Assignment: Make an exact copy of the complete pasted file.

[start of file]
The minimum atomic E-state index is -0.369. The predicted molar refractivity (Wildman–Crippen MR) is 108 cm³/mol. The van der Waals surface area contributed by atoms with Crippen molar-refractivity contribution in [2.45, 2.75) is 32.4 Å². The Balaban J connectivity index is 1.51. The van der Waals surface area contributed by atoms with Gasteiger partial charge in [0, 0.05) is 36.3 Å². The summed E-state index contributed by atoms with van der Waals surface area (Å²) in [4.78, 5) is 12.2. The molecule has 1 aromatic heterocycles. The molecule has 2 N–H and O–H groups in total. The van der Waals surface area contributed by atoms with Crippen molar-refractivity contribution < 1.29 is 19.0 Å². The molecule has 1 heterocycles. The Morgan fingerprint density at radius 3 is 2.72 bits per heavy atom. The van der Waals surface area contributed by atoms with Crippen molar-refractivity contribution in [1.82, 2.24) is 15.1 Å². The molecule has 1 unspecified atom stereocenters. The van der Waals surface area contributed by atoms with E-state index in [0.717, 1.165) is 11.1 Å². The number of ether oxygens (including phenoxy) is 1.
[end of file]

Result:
The minimum atomic E-state index is -0.369. The predicted molar refractivity (Wildman–Crippen MR) is 108 cm³/mol. The van der Waals surface area contributed by atoms with Crippen molar-refractivity contribution in [2.45, 2.75) is 32.4 Å². The Balaban J connectivity index is 1.51. The van der Waals surface area contributed by atoms with Gasteiger partial charge in [0, 0.05) is 36.3 Å². The summed E-state index contributed by atoms with van der Waals surface area (Å²) in [4.78, 5) is 12.2. The molecule has 1 aromatic heterocycles. The molecule has 2 N–H and O–H groups in total. The van der Waals surface area contributed by atoms with Crippen molar-refractivity contribution < 1.29 is 19.0 Å². The molecule has 1 heterocycles. The Morgan fingerprint density at radius 3 is 2.72 bits per heavy atom. The van der Waals surface area contributed by atoms with Crippen molar-refractivity contribution in [1.82, 2.24) is 15.1 Å². The molecule has 1 unspecified atom stereocenters. The van der Waals surface area contributed by atoms with E-state index in [0.717, 1.165) is 11.1 Å². The number of ether oxygens (including phenoxy) is 1.